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The Face of Aromatherapy

Aromatherapy and skin care - the acne edition

I can take a hint: questions about natural help for acne has crossed my path 4 times in the past three days. Time for a blog post.

It is a common problem, and can come at any age.  So how do you know if those blotches, bumps, blackheads and blemishes are acne or something else? Only a doctor can tell you that. 

The nice thing about the aromatherapy approach to acne (and similar skin problems) is that an exact diagnosis isn't so important. The aromatherapy is all about balancing....the oils moisturize dry skin, dry oily skin and balance combination skin all in one go. Many oils are anti-microbial bacteria killers too. That phrase "it's all good" actually kind of applies here. But unfortunately, so does the phrase "trial and error"...especially if you don't see a practitioner in person. But back to the up side...true aromtherapy oils are generally gentle, inexpensive and multi-purpose, so a little trial and error isn't that risky. The oils that do not work out for your skin have many other applications, not the least of which is that they can make your environment smell nice! Everyone's skin is very individual, so don't be discouraged...keep trying, and work with a pro if the problem is severe.

We'll talk about dry and combination skin in a separate post. Today we'll just take a quick look at common kind of mild, oily, acne prone skin.

Even though they are more gentle than a prescription, essential oils can still pack a punch. Most are too irritating to use full strength, and only a handful of oils can be used directly on the skin as-is (aromtherapists call this "neat"). To be safe, always dilute the essential oils in a "carrier" oil. Carriers have little or no scent, is not irritating, often has little or no aromatherapy effects on its own. 

For acne skin, the choice of carrier can be as important as the choice of therapeutic oils. Avoid thick, heavy, overly emollient carriers.  My favorite is grape seed oil. It is light, easily absorbed, has a dry, non-greasy feel after you've applied it. Grapeseed has a neutral scent, and as an added bonus is slightly astringent in its own right.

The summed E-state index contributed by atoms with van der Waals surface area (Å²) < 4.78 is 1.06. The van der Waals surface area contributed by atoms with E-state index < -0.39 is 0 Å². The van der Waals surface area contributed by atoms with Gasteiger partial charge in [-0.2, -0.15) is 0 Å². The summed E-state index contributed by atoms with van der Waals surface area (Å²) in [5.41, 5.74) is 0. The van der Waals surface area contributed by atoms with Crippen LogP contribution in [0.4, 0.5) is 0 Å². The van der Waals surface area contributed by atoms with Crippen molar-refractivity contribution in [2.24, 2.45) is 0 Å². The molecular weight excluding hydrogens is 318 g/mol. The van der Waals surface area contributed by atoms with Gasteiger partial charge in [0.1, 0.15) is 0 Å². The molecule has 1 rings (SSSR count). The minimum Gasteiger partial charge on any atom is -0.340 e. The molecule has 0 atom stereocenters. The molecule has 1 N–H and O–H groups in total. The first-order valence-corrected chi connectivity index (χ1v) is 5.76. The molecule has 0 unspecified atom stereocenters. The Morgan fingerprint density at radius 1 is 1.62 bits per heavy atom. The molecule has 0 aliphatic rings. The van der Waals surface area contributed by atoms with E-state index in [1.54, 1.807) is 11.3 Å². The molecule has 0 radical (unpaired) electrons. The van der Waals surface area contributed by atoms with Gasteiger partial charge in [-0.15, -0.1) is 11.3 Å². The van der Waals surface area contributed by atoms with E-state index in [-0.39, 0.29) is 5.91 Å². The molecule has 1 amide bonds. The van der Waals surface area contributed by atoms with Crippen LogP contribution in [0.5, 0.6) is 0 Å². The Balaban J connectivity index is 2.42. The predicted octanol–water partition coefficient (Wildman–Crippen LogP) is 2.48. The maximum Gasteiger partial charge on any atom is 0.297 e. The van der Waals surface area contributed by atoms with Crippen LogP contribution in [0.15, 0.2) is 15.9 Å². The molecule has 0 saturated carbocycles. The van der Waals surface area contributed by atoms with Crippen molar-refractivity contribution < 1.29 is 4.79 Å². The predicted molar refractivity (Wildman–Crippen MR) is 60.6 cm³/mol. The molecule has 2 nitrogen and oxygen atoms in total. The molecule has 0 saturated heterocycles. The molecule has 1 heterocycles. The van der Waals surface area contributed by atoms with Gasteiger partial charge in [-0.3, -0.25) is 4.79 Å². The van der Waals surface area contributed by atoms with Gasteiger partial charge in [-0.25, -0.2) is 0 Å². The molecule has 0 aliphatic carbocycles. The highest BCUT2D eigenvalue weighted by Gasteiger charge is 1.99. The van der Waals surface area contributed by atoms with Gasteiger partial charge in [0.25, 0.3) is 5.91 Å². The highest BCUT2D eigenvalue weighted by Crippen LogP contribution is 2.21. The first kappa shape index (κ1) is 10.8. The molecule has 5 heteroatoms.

Jojoba oil can help balance sebum, the skin's natural oils, but it is a bit heavy and potentially pore-clogging to use alone. Adding a few drops of jojoba to any essential oil blend can act as a natural preservative. All you need is a few drops added to the base carrier oil.

Some people recommend citrus for oily skin, like orange or lemon oils. I tend to avoid those, especially on the face, since any citrus oil can make skin more sun-sensitive and lead to sunburns. The exception is Neroli, which is from the bitter orange flower, not the fruit. Neroli is one of those oils you can use directly on the skin. It is soothing, beneficial for all skin types, but one of the more expensive oils to use.

Anti-inflammatory oils can help take the redness out of blemishes. German chamomile is one of the most potent, but pricey (and a pretty blue color!) Roman chamomile can be substituted, but isn't as strong. Helichrism is another strong anti-inflammatory but very expensive and sometimes difficult to find. Rose or geranium are also good choices, if you can tolerate the scent, which is too strong for the face in my opinion. 

Some excellent germ killers to include in acne care include tea tree, rosemary verbanone, and thyme linalool. The "verbanone" and "linalool" are specific types of rosemary and thyme, not exactly the ones used in cooking. These special types contain less of the irritating components than are found in other varieties. In any rosemary or thyme, always dilute. 

Oil balancing choices include lavender, geranium, sandalwood, cedarwood and ylang ylang.

Frankincense is a nice (although pricey) choice for older skin as it is reported to help minimize scarring, and wrinkles too.

Juniper Berry is a "detoxifier" and brings healing blood flow to blemishes.

Most of the oils mix and match fairly well, but it takes some know-how and practice to make combinations that work in "synergy"... a blend that works together better than any one oil alone. For do-it-yourself-ers, you might want to keep it simple.  8 drops of an oil-balancer plus 4 drops of an antiseptic oil in 1 oz of carrier would be a place to start. 

Give any blend you use at least 3-4 weeks before you change your skin care routine. Gentle, natural products take time to work, and sometimes there is a little bit of a 'healing crises'...where the skin gets a bit worse before it starts to get better. If you don't see improvement after that time, then changing the oil blend or concentrations might be your next step.

As always, these are just general-purpose ideas. Any doubt - see a pro. Don't use anything if you are pregnant or nursing without consulting an expert. Nothing in a blog can dignose, treat, or prevent disease, much less take the place of professional care. You KNOW that already, don't you?

For more information about aromatherapy, and an example of one natural acne-care regimen, please visit www.RondaSnow.com

 

Ronda Snow holds a Ph.D in Natural Health and a B.S. Med. Sci. She is a Reiki Master and author of the "Gargie Award" winning Modern Oracle Tarot Blog on amazon.com for Kindle

This post is contributed by a community member. The views expressed in this blog are those of the author and do not necessarily reflect those of Patch Media Corporation. Everyone is welcome to submit a post to Patch. If you'd like to post a blog, go here to get started.

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